Another Day, Another Take on Repeal and Replace
Every day, DC comes up with a new plot twist when it comes to Affordable Care Act repeal and replace efforts. Two days ago, I wrote a blog post that was accurate when I started writing it, and completely inaccurate by the time I finished it an hour later. That afternoon I wrote another post which was accurate when it got published. Now it’s time to write this one – I wonder if it’ll be correct by happy hour?
In the last 24 hours, a lot has happened in the whole repeal and replace drama. First, President Trump held a lunch meeting with Republican Senators urging them to continue working on the healthcare reform front – and reminding them it would be better to do repeal and replace vs. repeal then replace. That led to an agreement for a group of those Senators to meet for dinner to see if there’s a way to work out their differences, at least enough so the Senate could agree to start the process of voting on their repeal and replace bill. Importantly, two senators – Rand Paul and Susan Collins – didn’t attend that dinner. Presuming that means they’re still “no” votes, Majority Leader Mitch McConnell can’t afford to lose any further votes and still get this passed.
While it’s unclear whether progress was actually made – early reports indicate the meeting was a good start, but nothing substantive came out of it, yet. One additional major event happened that will affect the proceedings, which was the announcement that Senator John McCain has been diagnosed with brain cancer. That awful news obviously had to have a sobering effect on his colleagues – even political enemies still work together on a lot of the more mundane day-to-day activities of the government, and despite public rhetoric they tend to become good friends (if you have any doubts this can happen, go look up friends Bill Clinton and George W. Bush). It also has a practical effect on the repeal and replace timeline – McCain’s vote is needed if there’s any hope of moving forward, but it’s not known yet when he’ll be able to return to DC to begin working again.
Finally, we got not one but two CBO scores analyzing the effects of two different Senate proposals. The first one out was on the “Obamacare Reconciliation Repeal Act” which is the “straight repeal” that was the Plan B once it became clear the Senate’s version of repeal and replace lacked votes for passage. The ORRA would simply repeal much of the ACA, and not provide any replacement plan. The score was great when it came to deficit reduction (more than $470 billion) but not so great when it came to the number of additional uninsured people (32 million – the highest of any proposal so far) or premium cost (up 100% by 2026).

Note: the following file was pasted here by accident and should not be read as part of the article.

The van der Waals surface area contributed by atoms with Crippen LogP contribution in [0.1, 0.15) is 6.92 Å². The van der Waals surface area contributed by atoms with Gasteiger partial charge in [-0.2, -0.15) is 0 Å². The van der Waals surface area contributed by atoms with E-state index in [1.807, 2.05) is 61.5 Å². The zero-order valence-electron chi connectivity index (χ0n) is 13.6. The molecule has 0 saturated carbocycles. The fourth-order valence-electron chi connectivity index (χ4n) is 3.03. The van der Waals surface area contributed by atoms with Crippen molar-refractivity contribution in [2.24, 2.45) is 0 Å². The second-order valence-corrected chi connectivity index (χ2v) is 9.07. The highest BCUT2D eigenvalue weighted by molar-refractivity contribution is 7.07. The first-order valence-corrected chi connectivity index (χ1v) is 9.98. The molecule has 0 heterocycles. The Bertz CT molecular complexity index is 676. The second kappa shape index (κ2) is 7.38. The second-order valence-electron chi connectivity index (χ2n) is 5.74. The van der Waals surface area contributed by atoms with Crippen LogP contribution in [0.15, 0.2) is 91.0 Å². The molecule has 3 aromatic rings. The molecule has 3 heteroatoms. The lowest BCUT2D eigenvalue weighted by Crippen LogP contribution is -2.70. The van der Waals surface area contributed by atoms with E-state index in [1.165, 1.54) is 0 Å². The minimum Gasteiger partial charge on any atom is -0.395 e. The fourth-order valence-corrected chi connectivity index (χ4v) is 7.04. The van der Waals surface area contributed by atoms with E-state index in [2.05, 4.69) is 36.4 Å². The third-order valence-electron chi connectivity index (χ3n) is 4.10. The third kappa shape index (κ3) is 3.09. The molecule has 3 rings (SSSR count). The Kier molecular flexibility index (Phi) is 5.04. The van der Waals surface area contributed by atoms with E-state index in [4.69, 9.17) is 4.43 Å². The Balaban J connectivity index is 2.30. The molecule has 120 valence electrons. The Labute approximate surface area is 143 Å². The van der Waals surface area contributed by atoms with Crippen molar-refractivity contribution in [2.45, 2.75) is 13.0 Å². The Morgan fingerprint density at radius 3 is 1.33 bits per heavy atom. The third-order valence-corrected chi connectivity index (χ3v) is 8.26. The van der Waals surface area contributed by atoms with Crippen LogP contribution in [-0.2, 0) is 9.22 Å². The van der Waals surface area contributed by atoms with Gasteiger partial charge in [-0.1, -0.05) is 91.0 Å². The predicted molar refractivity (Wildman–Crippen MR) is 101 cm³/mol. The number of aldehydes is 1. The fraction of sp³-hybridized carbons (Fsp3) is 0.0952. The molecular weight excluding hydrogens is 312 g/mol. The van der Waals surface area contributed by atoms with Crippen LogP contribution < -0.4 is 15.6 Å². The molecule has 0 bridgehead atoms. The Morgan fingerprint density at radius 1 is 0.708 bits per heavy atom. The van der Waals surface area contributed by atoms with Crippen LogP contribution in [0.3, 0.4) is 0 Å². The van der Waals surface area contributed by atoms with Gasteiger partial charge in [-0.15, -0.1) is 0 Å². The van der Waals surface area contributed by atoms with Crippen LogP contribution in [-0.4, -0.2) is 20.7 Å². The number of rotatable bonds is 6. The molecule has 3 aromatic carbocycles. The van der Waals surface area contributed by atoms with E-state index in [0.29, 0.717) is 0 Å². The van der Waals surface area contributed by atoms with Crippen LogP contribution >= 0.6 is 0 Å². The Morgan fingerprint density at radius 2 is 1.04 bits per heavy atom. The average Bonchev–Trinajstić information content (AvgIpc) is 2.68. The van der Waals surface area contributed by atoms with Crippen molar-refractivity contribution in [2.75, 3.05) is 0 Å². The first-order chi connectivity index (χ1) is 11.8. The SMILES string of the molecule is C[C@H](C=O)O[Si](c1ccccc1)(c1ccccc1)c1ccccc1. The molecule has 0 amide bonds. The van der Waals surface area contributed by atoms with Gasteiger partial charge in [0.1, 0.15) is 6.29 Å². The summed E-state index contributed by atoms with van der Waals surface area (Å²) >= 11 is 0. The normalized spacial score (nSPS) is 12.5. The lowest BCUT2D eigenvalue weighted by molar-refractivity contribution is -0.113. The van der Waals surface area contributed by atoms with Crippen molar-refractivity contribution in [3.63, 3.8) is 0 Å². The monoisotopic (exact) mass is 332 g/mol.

The second CBO score is on the version of the Better Care Reconciliation Act that was released last week, but which appeared to die on Monday of this week. This score is more favorable – reducing the deficit by $420 billion, and only increasing the number of uninsured by 22 million. Premiums would rise in the short term, but in 2020 would start actually going down.
So, what’s next? It’s hard to say. The Senate is still scheduled to have a vote next week, which would be to adopt the House’s repeal and replace bill, then dump its content and insert their own. They would then debate and offer amendments to various pieces of it before calling yet another vote on whether to actually pass it. Here’s where McCain’s vote is so important – in order to begin that process, there needs to be 50 "yes" votes, and McConnell will need his to get to that number.
Of course, it’s only mid-day Thursday – at the rate things are going, everything will change by lunch tomorrow. We’ll keep you up to date!
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